After 27 years in education, Garden Grove school administrator Cipriano Castillo is adamant about two things: that tight budgets hurt schools and bilingual education is “baloney.”
Getting more money for schools, he said, is a job for the state Legislature. So Castillo, known as “Cip” to his friends, has concentrated on the second item.
“There’s plenty of evidence to show bilingual education is not working,” Castillo said. “When bilingual education first came out, I was a supporter. I
said: ‘It can work, especially in its purest form.’ But now, it’s just a bunch of baloney.”
Now Castillo, the principal of Ethel M. Evans Elementary School, will have a national forum for expressing his views.
Will Attend Meetings
Castillo, 51, has been named by Secretary of Education William J. Bennett to the National Advisory and Coordinating Council on Bilingual Education. The panel, which advises local governments and confers with the department’s Office of Bilingual and Minority Language Affairs, replaces the National Advisory Council on Bilingual Education, whose congressional mandate expired recently.
The Garden Grove Unified School District Board of Trustees is expected to approve Castillo’s selection today when it addresses the issue of approving days off to attend meetings in Washington, D.C.
Not surprisingly, Castillo’s views on bilingual education have raised eyebrows, particularly in the Latino community. During talks before Orange County groups Castillo, a Mexican-American, has been called a “Tio Taco” — the Spanish equivalent of an “Uncle Tom” — by fellow Latinos who disagree with his point of view.
Castillo’s selection and that of others who also oppose bilingual education has stirred the interest of Latino members of Congress and supporters of bilingual education in Washington who are upset with what they see as a plan by Bennett to appoint opponents of bilingual education.
Castillo said the council’s new members include both supporters and opponents of bilingual education who will make budget recommendations for the next two years.
However, Castillo said the problem with bilingual education, at least in California, is that many educators are unwilling to admit that the programs do not work. He accused state legislators and several pro-bilingual education teacher groups of pushing through “unworkable and unrealistic” rules and regulations.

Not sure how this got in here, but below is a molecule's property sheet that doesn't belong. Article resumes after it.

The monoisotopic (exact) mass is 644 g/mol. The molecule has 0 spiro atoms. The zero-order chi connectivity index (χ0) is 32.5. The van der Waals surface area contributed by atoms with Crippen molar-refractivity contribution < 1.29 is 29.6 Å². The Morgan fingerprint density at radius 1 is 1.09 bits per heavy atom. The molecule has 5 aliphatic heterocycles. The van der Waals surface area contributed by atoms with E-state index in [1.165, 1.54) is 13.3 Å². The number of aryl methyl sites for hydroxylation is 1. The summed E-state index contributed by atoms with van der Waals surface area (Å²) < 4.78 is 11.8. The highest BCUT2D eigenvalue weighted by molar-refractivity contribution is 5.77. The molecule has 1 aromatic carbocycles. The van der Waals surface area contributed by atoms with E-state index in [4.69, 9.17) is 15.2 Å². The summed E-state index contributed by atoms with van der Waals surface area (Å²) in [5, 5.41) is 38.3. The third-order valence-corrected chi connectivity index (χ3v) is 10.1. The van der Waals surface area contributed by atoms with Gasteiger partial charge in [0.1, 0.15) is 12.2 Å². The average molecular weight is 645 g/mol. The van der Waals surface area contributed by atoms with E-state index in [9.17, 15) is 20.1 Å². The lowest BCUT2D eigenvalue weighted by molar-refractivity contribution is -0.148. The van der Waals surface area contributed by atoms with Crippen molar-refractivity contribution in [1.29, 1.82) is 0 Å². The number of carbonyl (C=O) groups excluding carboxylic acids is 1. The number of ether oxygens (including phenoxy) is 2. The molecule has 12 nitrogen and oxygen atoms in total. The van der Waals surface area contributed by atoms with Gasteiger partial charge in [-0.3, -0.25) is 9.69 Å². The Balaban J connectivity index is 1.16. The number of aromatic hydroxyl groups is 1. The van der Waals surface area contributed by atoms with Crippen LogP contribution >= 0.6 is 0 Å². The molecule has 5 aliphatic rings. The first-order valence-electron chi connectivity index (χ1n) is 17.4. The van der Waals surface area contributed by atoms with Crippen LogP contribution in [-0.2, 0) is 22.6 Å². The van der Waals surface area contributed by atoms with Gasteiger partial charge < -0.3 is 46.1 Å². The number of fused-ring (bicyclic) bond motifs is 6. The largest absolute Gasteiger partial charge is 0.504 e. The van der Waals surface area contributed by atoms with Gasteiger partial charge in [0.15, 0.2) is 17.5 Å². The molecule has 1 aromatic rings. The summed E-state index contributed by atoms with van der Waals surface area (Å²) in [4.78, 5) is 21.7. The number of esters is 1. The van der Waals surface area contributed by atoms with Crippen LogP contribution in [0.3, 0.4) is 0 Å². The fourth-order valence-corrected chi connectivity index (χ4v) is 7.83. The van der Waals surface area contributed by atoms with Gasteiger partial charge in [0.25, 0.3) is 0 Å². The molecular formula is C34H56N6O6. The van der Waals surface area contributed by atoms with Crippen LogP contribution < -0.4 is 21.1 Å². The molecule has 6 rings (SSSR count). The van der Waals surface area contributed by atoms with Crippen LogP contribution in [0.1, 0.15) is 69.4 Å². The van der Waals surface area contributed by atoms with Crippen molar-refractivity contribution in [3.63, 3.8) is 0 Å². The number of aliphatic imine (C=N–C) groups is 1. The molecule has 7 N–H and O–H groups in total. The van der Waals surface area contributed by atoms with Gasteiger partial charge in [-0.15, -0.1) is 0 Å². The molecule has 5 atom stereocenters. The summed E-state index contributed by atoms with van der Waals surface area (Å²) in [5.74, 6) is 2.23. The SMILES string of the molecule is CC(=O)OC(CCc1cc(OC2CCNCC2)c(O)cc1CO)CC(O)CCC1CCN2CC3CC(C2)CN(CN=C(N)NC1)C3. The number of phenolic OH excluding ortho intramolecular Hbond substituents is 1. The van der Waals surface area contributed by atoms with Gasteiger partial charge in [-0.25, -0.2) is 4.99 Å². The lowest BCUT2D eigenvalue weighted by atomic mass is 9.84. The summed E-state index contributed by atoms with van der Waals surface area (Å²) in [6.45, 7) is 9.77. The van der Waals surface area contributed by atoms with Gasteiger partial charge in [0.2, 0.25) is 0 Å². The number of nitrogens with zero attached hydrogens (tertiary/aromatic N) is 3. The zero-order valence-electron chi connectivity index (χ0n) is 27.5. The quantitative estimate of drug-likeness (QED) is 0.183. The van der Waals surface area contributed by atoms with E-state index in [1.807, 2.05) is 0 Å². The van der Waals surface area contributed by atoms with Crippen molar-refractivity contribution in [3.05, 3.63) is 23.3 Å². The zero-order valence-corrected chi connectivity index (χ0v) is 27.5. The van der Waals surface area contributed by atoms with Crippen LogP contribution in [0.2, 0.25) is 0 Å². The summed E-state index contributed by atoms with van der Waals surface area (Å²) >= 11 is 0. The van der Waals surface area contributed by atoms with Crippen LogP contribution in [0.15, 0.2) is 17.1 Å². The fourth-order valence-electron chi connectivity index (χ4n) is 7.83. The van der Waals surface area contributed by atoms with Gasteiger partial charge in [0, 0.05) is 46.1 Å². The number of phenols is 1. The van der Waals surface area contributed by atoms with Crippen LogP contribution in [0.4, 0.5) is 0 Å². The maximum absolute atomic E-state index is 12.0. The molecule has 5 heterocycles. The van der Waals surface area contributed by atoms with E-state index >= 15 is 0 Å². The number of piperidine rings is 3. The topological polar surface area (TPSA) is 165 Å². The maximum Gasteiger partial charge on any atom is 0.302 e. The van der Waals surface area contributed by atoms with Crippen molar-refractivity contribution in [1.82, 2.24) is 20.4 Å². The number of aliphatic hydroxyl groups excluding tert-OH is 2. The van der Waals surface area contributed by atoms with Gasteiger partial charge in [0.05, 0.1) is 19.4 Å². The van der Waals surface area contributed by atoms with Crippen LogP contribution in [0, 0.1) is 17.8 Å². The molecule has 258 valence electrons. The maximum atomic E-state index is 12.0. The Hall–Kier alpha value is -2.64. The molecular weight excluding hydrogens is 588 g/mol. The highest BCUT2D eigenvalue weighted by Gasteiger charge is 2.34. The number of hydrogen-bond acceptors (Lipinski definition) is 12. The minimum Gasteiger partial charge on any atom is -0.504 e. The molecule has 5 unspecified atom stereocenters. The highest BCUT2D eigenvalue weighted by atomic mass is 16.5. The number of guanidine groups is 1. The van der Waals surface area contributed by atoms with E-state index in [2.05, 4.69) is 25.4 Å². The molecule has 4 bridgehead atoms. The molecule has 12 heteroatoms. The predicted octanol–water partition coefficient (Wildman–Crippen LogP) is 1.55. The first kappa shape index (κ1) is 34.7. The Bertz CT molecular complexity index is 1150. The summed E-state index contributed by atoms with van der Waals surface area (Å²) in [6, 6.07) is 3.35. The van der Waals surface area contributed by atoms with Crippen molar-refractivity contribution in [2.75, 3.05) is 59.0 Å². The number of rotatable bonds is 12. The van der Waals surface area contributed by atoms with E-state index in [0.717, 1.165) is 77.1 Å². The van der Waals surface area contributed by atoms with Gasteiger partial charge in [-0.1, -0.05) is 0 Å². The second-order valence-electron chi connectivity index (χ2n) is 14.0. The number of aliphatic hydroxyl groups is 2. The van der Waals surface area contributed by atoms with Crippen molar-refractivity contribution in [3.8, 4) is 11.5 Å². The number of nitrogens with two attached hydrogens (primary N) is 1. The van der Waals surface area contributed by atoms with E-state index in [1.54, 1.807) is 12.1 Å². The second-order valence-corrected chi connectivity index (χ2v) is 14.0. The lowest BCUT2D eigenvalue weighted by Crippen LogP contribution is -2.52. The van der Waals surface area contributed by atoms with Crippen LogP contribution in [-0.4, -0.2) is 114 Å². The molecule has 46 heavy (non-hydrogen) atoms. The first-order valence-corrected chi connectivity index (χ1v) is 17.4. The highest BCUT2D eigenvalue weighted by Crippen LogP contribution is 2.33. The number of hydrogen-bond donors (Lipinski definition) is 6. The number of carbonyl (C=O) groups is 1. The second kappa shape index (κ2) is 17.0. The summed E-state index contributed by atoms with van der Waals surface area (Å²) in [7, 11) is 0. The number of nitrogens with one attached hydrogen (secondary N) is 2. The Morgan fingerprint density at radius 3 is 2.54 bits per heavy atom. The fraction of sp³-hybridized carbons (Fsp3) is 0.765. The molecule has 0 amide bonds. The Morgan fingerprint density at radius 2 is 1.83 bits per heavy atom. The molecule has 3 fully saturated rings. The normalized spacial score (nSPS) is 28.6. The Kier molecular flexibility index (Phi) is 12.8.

‘System Doesn’t Work’
“These groups that originally recommended bilingual education had a motive in mind,” he said. “It was to get people hired. And now that they are hired, who is hurting? They’re not willing to back off although the system doesn’t work.”
He pointed to the high dropout rate for Latino high school students. “If you want more Latino youths to succeed, they need a mastery of English. There are other factors like the family and cultural factors as well. But language also plays a part. Latino schoolchildren are leaving the school system without the basics to go out and earn a living,” Castillo said.
He said a nationwide bilingual teacher shortage of more than 157,000 has also plagued the system. “Consequently, the system doesn’t work. Where are you going to get these teachers from?”
Instead, more attention should be given to increasing English “immersion” programs such as English as a second language, he said. Castillo said his belief is based on “many years” of observing bilingual classroom instruction — in which students are allowed to develop their English language skills while learning in their native language.
Castillo, who is a Republican, said he was selected for the panel because of his participation with English Language Advocates in Orange County. The group includes parents, educators and school board members who promote English usage although Castillo said he has mixed emotions about supporting an English-only constitutional amendment.
“I do favor that people retain their language and culture,” he said. “It is definitely an advantage. But because of limited funding and shortages of qualified teachers, I am in favor of English immersion.”
Castillo attended New Mexico Western University where he received a degree in education. He received a master’s degree in school administration from California State University, Fullerton.
He joined the Garden Grove school district as a teacher. Four years later he entered school administration and has been an elementary school principal for 23 years in the district.
He and his wife, Estella, and their six children live in Huntington Beach.